A vertical column of the periodic table are called groups. All items belonging to a group have the same valence, and therefore have similar characteristics or properties among themselves. For example, elements in group IA have valence 1 (one electron in its latest energy level) and all tend to lose that electron to the positive ions bind as +1. Items in the last group on the right are the noble gases, which have filled their final energy level (octet rule) and therefore are all extremely non-reactive.
Numbered from left to right, the groups of the periodic table are:
Group 1 (IA): the alkali metals
Group 2 (IIA): the alkaline earth metals
Group 3 (IIIB): Family of Scandium
Group 4 (IVB): Family of titanium.
Group 5 (VB): Family of vanadium
VIB Group: Family of chromium.
Group VIIB: Family of Manganese.
Group VIIB: Family of iron
Group IB: Copper Family
GrupoIIB: Family of Zinc.
Group 13 (IIIA): the earth
Group 14 (IVA): the carbonoideos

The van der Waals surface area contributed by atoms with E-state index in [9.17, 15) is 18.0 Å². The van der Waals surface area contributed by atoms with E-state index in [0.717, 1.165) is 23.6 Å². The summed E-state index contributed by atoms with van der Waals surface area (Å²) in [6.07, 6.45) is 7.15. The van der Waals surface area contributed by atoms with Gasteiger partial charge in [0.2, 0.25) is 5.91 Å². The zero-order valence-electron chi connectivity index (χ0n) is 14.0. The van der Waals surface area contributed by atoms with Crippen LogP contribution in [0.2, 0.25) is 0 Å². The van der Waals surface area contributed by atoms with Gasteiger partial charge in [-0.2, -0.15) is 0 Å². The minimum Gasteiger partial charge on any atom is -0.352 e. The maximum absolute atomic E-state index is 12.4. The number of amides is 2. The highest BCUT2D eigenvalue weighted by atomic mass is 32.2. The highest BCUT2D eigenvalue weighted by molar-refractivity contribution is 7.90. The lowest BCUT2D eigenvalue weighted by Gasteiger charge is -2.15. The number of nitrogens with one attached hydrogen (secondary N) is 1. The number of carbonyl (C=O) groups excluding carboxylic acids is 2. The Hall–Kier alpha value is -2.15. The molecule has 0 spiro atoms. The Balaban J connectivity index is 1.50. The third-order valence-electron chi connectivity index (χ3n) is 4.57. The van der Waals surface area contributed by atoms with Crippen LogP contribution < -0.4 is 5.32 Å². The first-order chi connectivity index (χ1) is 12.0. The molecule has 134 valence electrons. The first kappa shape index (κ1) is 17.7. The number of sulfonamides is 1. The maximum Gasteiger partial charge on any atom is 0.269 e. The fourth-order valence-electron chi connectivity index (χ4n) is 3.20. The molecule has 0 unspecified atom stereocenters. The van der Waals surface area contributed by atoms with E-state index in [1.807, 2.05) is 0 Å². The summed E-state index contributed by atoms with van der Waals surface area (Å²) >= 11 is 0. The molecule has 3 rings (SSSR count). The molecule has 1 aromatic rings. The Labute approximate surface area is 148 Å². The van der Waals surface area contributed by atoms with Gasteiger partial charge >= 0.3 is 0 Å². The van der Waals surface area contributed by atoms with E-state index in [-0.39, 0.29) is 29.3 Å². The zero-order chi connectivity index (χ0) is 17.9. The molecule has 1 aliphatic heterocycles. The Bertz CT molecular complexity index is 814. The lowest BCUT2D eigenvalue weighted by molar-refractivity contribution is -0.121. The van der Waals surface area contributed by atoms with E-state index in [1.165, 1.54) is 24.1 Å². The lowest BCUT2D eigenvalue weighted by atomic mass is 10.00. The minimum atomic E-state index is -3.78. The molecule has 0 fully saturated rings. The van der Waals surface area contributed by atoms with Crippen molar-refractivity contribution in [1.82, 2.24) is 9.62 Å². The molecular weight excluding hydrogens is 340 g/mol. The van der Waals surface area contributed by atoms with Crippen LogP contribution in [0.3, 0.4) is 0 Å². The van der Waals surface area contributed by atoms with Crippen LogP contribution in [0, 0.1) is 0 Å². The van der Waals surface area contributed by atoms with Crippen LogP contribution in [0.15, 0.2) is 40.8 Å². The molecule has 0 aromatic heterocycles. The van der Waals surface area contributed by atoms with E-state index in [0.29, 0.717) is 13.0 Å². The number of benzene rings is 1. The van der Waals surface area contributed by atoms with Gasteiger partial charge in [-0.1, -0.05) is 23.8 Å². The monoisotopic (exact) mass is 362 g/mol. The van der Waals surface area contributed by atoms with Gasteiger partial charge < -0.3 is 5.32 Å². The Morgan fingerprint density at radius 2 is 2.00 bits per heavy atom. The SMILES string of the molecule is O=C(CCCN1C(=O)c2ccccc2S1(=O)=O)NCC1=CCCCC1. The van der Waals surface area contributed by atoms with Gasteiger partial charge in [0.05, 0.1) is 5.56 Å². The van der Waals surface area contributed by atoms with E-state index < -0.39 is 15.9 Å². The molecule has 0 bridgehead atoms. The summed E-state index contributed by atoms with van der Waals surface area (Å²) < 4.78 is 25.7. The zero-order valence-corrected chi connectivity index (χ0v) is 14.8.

Group 15 (VA): the nitrogenoideos
Group 16 (VIA): the chalcogens or Chalcogen
Group 17 (VIIA): the halogens
Group 18 (VIIIA) Noble Gas
The horizontal rows of the periodic table are called periods. Unlike as in the case of groups of the periodic table, the elements of the same row have different properties but similar masses: all elements of a period have the same number of orbitals. Following this rule, each item is placed according to their electron configuration. The first period has only two members: hydrogen and helium, both have only the 1s orbital.
The periodic table can also be divided into blocks according to the orbital elements that are occupying the outermost electrons.
The blocks are named after the letter refers to the outermost orbital: s, p, d and f. There could be more to fill other orbital elements, but have not been synthesized or discovered, in this case is continued to name them alphabetically.